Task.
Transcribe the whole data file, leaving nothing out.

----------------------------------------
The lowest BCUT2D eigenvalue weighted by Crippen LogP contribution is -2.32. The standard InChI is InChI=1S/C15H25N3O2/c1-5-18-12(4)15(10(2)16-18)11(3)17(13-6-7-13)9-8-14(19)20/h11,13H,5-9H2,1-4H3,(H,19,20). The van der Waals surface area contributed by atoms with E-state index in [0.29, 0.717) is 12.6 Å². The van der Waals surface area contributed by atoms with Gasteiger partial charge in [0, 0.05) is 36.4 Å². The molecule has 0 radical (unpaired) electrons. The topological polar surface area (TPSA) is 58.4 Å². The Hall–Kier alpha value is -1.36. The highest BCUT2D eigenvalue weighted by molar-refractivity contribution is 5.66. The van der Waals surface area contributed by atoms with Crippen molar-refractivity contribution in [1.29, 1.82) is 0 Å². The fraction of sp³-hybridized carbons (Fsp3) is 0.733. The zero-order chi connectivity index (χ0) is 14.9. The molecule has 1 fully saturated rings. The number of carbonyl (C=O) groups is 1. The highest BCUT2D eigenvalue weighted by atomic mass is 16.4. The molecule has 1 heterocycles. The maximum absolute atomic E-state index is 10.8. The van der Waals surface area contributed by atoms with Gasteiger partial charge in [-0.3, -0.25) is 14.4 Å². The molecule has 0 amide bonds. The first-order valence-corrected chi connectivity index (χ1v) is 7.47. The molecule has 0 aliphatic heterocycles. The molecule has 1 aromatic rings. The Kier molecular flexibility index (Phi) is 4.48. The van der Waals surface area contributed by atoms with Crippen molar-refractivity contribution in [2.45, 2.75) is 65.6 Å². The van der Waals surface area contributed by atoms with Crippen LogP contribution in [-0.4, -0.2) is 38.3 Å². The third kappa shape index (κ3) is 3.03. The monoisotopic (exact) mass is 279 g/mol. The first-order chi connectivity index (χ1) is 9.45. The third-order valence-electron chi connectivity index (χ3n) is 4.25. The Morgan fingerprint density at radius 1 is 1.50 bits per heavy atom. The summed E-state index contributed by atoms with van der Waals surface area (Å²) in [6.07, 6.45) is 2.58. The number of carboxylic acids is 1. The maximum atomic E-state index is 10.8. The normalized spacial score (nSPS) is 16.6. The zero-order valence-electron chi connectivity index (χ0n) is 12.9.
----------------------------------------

The lowest BCUT2D eigenvalue weighted by Crippen LogP contribution is -2.32. The standard InChI is InChI=1S/C15H25N3O2/c1-5-18-12(4)15(10(2)16-18)11(3)17(13-6-7-13)9-8-14(19)20/h11,13H,5-9H2,1-4H3,(H,19,20). The van der Waals surface area contributed by atoms with E-state index in [0.29, 0.717) is 12.6 Å². The van der Waals surface area contributed by atoms with Gasteiger partial charge in [0, 0.05) is 36.4 Å². The molecule has 0 radical (unpaired) electrons. The topological polar surface area (TPSA) is 58.4 Å². The Hall–Kier alpha value is -1.36. The highest BCUT2D eigenvalue weighted by molar-refractivity contribution is 5.66. The van der Waals surface area contributed by atoms with Crippen molar-refractivity contribution in [1.29, 1.82) is 0 Å². The fraction of sp³-hybridized carbons (Fsp3) is 0.733. The zero-order chi connectivity index (χ0) is 14.9. The molecule has 1 fully saturated rings. The number of carbonyl (C=O) groups is 1. The highest BCUT2D eigenvalue weighted by atomic mass is 16.4. The molecule has 1 heterocycles. The maximum absolute atomic E-state index is 10.8. The van der Waals surface area contributed by atoms with Gasteiger partial charge in [-0.3, -0.25) is 14.4 Å². The molecule has 0 amide bonds. The first-order valence-corrected chi connectivity index (χ1v) is 7.47. The molecule has 0 aliphatic heterocycles. The molecule has 1 aromatic rings. The Kier molecular flexibility index (Phi) is 4.48. The van der Waals surface area contributed by atoms with Crippen molar-refractivity contribution in [2.45, 2.75) is 65.6 Å². The van der Waals surface area contributed by atoms with Crippen LogP contribution in [-0.4, -0.2) is 38.3 Å². The third kappa shape index (κ3) is 3.03. The monoisotopic (exact) mass is 279 g/mol. The first-order chi connectivity index (χ1) is 9.45. The third-order valence-electron chi connectivity index (χ3n) is 4.25. The Morgan fingerprint density at radius 1 is 1.50 bits per heavy atom. The summed E-state index contributed by atoms with van der Waals surface area (Å²) in [6.07, 6.45) is 2.58. The number of carboxylic acids is 1. The maximum atomic E-state index is 10.8. The normalized spacial score (nSPS) is 16.6. The zero-order valence-electron chi connectivity index (χ0n) is 12.9.